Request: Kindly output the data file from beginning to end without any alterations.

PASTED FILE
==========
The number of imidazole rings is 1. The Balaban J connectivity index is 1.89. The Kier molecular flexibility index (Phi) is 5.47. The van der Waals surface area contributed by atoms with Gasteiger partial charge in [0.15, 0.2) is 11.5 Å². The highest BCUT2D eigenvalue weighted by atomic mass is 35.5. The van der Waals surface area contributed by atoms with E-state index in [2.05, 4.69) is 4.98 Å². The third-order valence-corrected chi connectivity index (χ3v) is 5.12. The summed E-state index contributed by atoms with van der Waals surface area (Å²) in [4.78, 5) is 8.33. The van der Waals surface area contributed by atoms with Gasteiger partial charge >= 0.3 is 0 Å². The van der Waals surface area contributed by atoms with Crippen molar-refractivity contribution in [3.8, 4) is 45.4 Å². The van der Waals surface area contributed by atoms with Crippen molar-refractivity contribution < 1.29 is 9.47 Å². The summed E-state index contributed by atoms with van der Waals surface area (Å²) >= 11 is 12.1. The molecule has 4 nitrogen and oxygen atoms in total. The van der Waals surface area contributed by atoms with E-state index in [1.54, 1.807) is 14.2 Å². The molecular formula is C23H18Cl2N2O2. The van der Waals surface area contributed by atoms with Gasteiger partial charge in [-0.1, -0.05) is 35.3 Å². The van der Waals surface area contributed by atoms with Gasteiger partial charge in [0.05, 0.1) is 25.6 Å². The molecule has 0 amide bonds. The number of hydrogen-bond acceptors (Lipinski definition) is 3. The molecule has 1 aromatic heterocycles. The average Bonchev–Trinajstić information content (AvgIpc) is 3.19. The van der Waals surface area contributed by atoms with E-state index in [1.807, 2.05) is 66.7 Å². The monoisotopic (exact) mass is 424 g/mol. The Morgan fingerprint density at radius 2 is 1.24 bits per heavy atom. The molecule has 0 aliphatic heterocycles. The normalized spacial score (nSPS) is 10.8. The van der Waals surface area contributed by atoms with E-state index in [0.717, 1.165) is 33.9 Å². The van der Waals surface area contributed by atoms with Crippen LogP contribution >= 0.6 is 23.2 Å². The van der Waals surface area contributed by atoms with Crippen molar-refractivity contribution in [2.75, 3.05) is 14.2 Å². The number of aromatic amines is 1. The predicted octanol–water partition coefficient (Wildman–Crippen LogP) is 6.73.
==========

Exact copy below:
The number of imidazole rings is 1. The Balaban J connectivity index is 1.89. The Kier molecular flexibility index (Phi) is 5.47. The van der Waals surface area contributed by atoms with Gasteiger partial charge in [0.15, 0.2) is 11.5 Å². The highest BCUT2D eigenvalue weighted by atomic mass is 35.5. The van der Waals surface area contributed by atoms with E-state index in [2.05, 4.69) is 4.98 Å². The third-order valence-corrected chi connectivity index (χ3v) is 5.12. The summed E-state index contributed by atoms with van der Waals surface area (Å²) in [4.78, 5) is 8.33. The van der Waals surface area contributed by atoms with Gasteiger partial charge >= 0.3 is 0 Å². The van der Waals surface area contributed by atoms with Crippen molar-refractivity contribution in [3.8, 4) is 45.4 Å². The van der Waals surface area contributed by atoms with Crippen molar-refractivity contribution < 1.29 is 9.47 Å². The summed E-state index contributed by atoms with van der Waals surface area (Å²) >= 11 is 12.1. The molecule has 4 nitrogen and oxygen atoms in total. The van der Waals surface area contributed by atoms with E-state index in [1.54, 1.807) is 14.2 Å². The molecular formula is C23H18Cl2N2O2. The van der Waals surface area contributed by atoms with Gasteiger partial charge in [-0.1, -0.05) is 35.3 Å². The van der Waals surface area contributed by atoms with Gasteiger partial charge in [0.05, 0.1) is 25.6 Å². The molecule has 0 amide bonds. The number of hydrogen-bond acceptors (Lipinski definition) is 3. The molecule has 1 aromatic heterocycles. The average Bonchev–Trinajstić information content (AvgIpc) is 3.19. The van der Waals surface area contributed by atoms with E-state index in [1.807, 2.05) is 66.7 Å². The monoisotopic (exact) mass is 424 g/mol. The Morgan fingerprint density at radius 2 is 1.24 bits per heavy atom. The molecule has 0 aliphatic heterocycles. The normalized spacial score (nSPS) is 10.8. The van der Waals surface area contributed by atoms with E-state index in [0.717, 1.165) is 33.9 Å². The van der Waals surface area contributed by atoms with Crippen LogP contribution >= 0.6 is 23.2 Å². The van der Waals surface area contributed by atoms with Crippen molar-refractivity contribution in [2.75, 3.05) is 14.2 Å². The number of aromatic amines is 1. The predicted octanol–water partition coefficient (Wildman–Crippen LogP) is 6.73.